With the Devils' season on the line, a couple of New Jersey's players made like Richard Kimble: They took razors to their faces and then escaped their own demise.
On Tuesday, a day after a 4-0 Game 3 loss to the L.A. Kings put the Devils down three-love in the Stanley Cup finals, forward David Clarkson shaved off what had been a magnificent sneaky-ginger beard. "The beard was a little annoying," he explained. "We were down three so I just changed it up." And center Adam Henrique pared down his hair, too, losing the goatee but preserving a defiant 'stache to match the one sported by teammate Ryan Carter.1
As it turned out, these acts of whiskered whimsy got results. (Perhaps it was because the man with the most famous facial hair in hockey, Lanny McDonald, was in the house.) With less than five minutes to play in the third period of a 1-1 game, Henrique wrangled a pass from Clarkson from skate to stick and shot the puck past Jonathan Quick. His goal silenced a Staples Center crowd that had hoped the night would end with the raucous and tearful presentation of the Stanley Cup. Instead, the trophy was quickly hustled out of the building along with the disappointed and drunken fans.
"A big-time play," said head coach Peter DeBoer of Henrique's goal. "Off a skate, a quick shot up top. I mean, especially with the way Quick has been playing. It was a goal-scorer's play. He's got a knack for that."
Indeed, it was the rookie's third game-winner of these playoffs. The other two — in Game 7 against the Florida Panthers in the first round, and in Game 6 against the New York Rangers in the Eastern Conference finals — were series-clinching goals in overtime. Last night's was series-saving, one that shielded the Devils from the potential humiliation of a sweep.2
"I'd be lying if I didn't say when I gave the puck to Henrique and he put it in, it was probably the best feeling I've had in my whole career," said Clarkson.
He had reason to be more relieved than anyone. All series, the Devils had been unable to score first — some regretful misses by Clarkson in Game 1 certainly contributed to that — but when they finally went up 1-0 Wednesday night on a Patrik Elias goal so sharply backhanded it would be right at home on a squash court, the treasured lead lasted all of 60 seconds. A (questionable) boarding call on Clarkson gave the Kings a power play, and Drew Doughty converted almost immediately from the point to tie the game.
"It's a tough play," said Devils center Travis Zajac, whose torn Achilles early in the regular season afforded Henrique the opportunity to play a bigger role. "We thought it was a bad call to begin with."
It would have been easy for New Jersey to melt down at that moment, for the players' minds and bodies to spiral out of control. But it only seemed to make the Devils that much more focused and resolute.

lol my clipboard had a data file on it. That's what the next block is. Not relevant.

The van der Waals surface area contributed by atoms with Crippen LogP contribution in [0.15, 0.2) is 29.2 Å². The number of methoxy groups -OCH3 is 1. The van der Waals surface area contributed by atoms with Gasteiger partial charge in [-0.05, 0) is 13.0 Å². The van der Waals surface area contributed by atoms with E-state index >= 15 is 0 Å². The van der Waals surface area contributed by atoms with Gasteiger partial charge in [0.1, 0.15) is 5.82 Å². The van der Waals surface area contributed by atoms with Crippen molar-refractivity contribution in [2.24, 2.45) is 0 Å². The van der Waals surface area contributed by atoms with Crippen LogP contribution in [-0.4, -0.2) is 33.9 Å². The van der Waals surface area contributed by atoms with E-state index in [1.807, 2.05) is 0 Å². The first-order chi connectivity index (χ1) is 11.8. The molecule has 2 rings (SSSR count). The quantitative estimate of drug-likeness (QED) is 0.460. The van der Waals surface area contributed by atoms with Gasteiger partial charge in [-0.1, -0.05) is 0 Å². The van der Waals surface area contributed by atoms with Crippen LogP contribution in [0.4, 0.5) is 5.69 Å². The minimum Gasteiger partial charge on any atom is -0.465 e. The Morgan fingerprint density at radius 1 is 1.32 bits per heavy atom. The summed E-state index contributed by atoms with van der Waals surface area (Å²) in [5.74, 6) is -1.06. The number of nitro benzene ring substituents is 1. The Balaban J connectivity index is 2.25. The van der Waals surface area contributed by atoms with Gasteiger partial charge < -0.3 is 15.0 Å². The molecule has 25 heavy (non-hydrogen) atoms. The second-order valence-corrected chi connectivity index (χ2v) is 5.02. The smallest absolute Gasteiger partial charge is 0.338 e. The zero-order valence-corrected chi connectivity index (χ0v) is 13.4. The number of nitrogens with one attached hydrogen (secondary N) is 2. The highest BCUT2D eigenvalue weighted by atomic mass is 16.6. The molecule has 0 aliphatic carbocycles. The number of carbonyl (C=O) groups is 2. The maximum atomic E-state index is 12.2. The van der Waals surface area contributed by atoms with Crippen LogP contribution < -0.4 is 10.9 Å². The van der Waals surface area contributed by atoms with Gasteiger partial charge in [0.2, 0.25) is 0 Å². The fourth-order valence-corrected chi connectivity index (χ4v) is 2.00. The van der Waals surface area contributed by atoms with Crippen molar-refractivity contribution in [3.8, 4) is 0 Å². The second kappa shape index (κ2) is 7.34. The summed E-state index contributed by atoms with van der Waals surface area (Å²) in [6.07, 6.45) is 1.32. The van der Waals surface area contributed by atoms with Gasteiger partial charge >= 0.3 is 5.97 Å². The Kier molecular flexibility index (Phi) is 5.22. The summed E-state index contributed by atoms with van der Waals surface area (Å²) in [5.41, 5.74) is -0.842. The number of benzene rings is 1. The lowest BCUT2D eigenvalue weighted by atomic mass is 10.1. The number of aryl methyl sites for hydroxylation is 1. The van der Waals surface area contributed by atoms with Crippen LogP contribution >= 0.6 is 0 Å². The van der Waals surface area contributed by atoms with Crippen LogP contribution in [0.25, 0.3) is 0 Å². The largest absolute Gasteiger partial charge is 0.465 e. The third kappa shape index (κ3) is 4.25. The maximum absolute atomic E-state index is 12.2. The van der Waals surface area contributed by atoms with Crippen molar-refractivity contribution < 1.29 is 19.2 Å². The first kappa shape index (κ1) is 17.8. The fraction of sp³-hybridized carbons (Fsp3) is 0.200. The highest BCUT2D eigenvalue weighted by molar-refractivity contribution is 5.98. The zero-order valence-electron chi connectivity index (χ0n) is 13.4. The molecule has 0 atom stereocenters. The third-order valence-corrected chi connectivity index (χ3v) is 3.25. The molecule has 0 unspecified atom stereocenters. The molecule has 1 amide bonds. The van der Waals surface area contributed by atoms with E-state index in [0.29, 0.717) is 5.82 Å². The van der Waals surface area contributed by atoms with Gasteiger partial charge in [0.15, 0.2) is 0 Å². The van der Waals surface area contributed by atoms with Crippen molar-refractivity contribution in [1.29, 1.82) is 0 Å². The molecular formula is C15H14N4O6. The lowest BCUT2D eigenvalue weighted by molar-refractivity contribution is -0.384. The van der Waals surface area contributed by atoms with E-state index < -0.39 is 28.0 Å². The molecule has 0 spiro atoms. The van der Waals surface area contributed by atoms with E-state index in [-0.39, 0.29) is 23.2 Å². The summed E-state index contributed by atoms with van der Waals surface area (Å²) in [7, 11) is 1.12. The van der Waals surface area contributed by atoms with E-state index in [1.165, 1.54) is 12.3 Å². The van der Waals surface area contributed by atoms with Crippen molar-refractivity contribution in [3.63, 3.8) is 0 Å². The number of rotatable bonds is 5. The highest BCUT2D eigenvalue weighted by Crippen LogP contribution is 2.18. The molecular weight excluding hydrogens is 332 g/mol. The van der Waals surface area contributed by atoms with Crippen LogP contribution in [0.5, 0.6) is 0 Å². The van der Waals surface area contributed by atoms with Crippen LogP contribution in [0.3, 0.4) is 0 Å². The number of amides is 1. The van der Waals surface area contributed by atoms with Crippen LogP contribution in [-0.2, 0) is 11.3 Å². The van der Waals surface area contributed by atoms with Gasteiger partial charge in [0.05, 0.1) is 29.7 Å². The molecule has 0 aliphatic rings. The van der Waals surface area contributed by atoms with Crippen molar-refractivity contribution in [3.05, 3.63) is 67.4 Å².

"At the time it's not going through your mind that our season's on the line," said Devils captain Zach Parise.3 "You're kind of lost in the game, you're not worried about that."
As for Zajac, it's possible he'll be the next one to undergo a strategic shave. Asked whether he might consider a look like Carter's and now Henrique's, he laughed. "It seems like he's a trendsetter," he said, considering. "So I'll have to think about it."
Compared to the way things had gone in the first three games, the two teams traded places for Game 4 — not just in terms of the final outcome, but in the ways that it came about. Instead of the Devils hitting posts and missing open nets, it was the Kings doing the same. (One attempt by Justin Williams that clanged off the pipe was so close to going in that the Staples Center staff momentarily and mistakenly trained their hot-seat red spotlight on Martin Brodeur.)
"Right after [the tying goal] we had a breakaway," pointed out Doughty, "and if that goes in, it's a different story in the game." He sounded not unlike the Devils had when discussing Ilya Kovalchuk's near-goal in the closing minute of Game 2.
And instead of the Kings scoring goals on up-ice rushes, it was the Devils who took advantage of some space-creating passing plays. "They had a couple pretty good chances off the rush, so we have to make sure the gap is tighter," Anze Kopitar said.
There were additional reversals of fortune. Devils had complained after Game 3 that the Kings only scored because the referee had failed to blow dead a puck that was being covered by Brodeur. In Game 4, they benefitted from the opposite: a way-too-quick whistle on what was still a live puck.
"You know, I think we wanted to make them jump on a plane and come to New Jersey," said Brodeur, who finished with 21 saves, with a bit of a smirk. "We had to go anyway. Might as well get a game over there."
It's amazing how quickly moods can change. After Monday's 4-0 Kings win, New Jersey papers were running online conversations such as "Devils Stanley Cup finals hot topic: What disgusted you most about Game 3?" and even one of Brodeur's own sons was getting chirpy about the team.